The dangerous economy-first argument sweeping the right
President Trump is apparently eager to restart the American economy — coronavirus or no coronavirus.
In tweets and at a press conference on Monday, Trump repeatedly toyed with calling off the social distancing recommendations that have kept American businesses shuttered and consumers at home, once the current period ends on March 30. The president, his advisors, sympathetic Republicans, and his supporters in the media are reportedly becoming convinced that risking the virus' spread is preferable to keeping the economy on lock down. "The cure can't be worse than the disease," Larry Kudlow, the president's top economic advisor, said on Fox News. "We're going to have to make some difficult tradeoffs."
The sudden turn towards "economy-first" thinking by the White House and its allies has several layers worth pulling back. But let's begin with the obvious point: Ending social distancing within a week would be an extraordinarily dangerous move.
Health officials are virtually unanimous that we're nowhere close to containing the disease, and it will probably take several more weeks, or even months, of society-wide shutdowns of activity to get COVID-19 cases under control. The novel coronavirus is rapidly headed past 10,000 new infections in America per day. And that's just the infections we know about, since testing capabilities remain grossly inadequate.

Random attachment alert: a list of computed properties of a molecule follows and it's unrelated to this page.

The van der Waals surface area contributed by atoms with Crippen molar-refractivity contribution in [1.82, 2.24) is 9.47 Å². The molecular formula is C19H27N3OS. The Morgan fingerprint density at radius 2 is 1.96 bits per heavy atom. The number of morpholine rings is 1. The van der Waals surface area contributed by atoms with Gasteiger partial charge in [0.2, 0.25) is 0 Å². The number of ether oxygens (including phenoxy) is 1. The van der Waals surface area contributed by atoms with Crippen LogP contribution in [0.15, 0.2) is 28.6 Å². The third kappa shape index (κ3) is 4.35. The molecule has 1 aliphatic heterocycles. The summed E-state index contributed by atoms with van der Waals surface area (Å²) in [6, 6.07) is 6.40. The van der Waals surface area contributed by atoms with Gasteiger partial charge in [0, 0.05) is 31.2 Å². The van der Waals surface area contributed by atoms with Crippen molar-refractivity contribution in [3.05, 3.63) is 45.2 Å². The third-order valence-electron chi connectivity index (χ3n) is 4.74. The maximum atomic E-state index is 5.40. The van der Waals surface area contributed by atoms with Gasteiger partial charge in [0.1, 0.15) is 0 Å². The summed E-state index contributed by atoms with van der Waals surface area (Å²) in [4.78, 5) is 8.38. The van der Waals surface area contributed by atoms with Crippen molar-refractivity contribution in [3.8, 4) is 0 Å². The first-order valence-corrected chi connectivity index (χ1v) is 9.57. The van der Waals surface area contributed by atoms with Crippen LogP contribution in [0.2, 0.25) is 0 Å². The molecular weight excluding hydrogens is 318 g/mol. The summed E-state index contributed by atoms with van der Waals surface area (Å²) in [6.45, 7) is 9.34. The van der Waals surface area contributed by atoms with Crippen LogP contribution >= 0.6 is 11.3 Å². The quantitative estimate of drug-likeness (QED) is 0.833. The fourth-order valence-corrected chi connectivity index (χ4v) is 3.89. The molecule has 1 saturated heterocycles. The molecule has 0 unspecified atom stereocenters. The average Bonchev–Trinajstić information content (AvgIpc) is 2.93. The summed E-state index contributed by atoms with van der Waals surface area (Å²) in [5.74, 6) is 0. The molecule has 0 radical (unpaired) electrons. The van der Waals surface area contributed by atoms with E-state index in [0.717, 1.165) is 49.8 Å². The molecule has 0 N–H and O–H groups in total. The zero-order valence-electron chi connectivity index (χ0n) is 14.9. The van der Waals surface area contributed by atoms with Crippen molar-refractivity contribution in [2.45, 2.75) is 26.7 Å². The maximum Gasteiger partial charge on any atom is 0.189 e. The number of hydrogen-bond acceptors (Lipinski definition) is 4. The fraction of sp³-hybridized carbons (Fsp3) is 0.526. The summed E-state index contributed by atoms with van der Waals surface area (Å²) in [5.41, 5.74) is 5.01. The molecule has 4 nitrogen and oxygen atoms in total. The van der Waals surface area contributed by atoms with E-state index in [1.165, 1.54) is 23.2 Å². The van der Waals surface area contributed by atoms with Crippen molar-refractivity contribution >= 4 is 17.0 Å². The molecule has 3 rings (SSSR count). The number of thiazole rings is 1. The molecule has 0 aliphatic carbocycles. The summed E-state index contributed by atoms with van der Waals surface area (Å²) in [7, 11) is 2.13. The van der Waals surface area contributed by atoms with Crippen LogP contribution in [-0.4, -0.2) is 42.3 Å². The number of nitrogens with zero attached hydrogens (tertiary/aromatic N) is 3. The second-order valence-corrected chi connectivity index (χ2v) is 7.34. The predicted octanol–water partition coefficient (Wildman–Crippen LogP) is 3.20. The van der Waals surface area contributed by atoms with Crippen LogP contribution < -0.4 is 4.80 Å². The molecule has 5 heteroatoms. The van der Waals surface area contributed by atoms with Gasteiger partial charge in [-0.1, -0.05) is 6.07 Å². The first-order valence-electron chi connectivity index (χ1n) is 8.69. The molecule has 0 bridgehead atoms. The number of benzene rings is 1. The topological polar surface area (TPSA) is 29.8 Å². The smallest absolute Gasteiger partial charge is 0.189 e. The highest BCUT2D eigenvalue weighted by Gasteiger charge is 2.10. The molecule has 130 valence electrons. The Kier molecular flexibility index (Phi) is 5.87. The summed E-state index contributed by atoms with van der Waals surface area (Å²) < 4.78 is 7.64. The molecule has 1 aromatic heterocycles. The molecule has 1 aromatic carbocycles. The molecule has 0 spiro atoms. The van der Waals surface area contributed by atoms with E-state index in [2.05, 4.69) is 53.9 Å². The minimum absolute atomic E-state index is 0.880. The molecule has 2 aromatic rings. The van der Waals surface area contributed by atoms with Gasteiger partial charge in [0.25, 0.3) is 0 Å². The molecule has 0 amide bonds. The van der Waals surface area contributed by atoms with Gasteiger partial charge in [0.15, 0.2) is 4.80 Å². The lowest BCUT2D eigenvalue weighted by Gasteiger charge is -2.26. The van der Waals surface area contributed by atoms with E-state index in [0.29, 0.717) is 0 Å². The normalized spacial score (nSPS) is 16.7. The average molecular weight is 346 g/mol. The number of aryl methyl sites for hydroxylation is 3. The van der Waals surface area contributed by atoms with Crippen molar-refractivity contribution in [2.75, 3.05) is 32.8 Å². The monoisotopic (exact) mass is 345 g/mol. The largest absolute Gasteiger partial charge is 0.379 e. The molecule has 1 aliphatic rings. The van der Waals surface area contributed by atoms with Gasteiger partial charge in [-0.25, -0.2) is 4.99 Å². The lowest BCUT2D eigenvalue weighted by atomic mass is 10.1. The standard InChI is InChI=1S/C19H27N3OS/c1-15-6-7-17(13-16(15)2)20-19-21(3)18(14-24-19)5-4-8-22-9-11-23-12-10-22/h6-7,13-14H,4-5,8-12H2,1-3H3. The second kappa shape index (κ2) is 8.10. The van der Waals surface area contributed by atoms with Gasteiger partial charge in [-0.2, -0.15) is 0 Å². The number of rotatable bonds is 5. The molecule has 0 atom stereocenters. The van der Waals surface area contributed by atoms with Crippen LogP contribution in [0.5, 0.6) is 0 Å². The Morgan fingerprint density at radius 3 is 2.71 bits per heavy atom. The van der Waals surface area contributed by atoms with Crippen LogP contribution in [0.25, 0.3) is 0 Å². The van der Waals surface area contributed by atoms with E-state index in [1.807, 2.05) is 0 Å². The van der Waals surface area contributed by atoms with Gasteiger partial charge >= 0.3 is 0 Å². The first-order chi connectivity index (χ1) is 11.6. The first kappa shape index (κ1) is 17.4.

It's worth noting that most of the shelter-in-place and social distancing orders have come from mayors and governors. Trump has little power to actually change these decisions. He can maybe convince ideologically sympathetic states to go along with him, and possibly encourage loyal voters to defy the rules regardless. But of course those rules will remain in place in many states and cities, and most likely the vast majority of people will stay isolated out of justifiable fear. So we'll still get most of the economic damage from a national stop to commerce, plus all the economic costs of far more infections, far more deaths, and most likely the breakdown of our health-care system. Trump and his people say the cure shouldn't be worse than the disease, but this solution would get us the worst of both.
It may be that they simply aren't taking warnings from health officials seriously, and don't realize the genuine scale of the threat to people's lives — and how those are also by definition threats to jobs, incomes, and growth. The White House might just be panicking here.
By all accounts, Trump and his officials are watching the stock market collapse and listening to projections of genuinely unprecedented unemployment and GDP drops with mounting dread. Politically speaking, they should be terrified: In 2008, when Democrats not only took the White House, but decimated the GOP in the House and Senate, voters were reeling from both the economic crash and the endless bloody quagmire of the Iraq invasion. Trump and the GOP most likely face an even bigger one-two punch of a massive recession and a larger social and political crisis.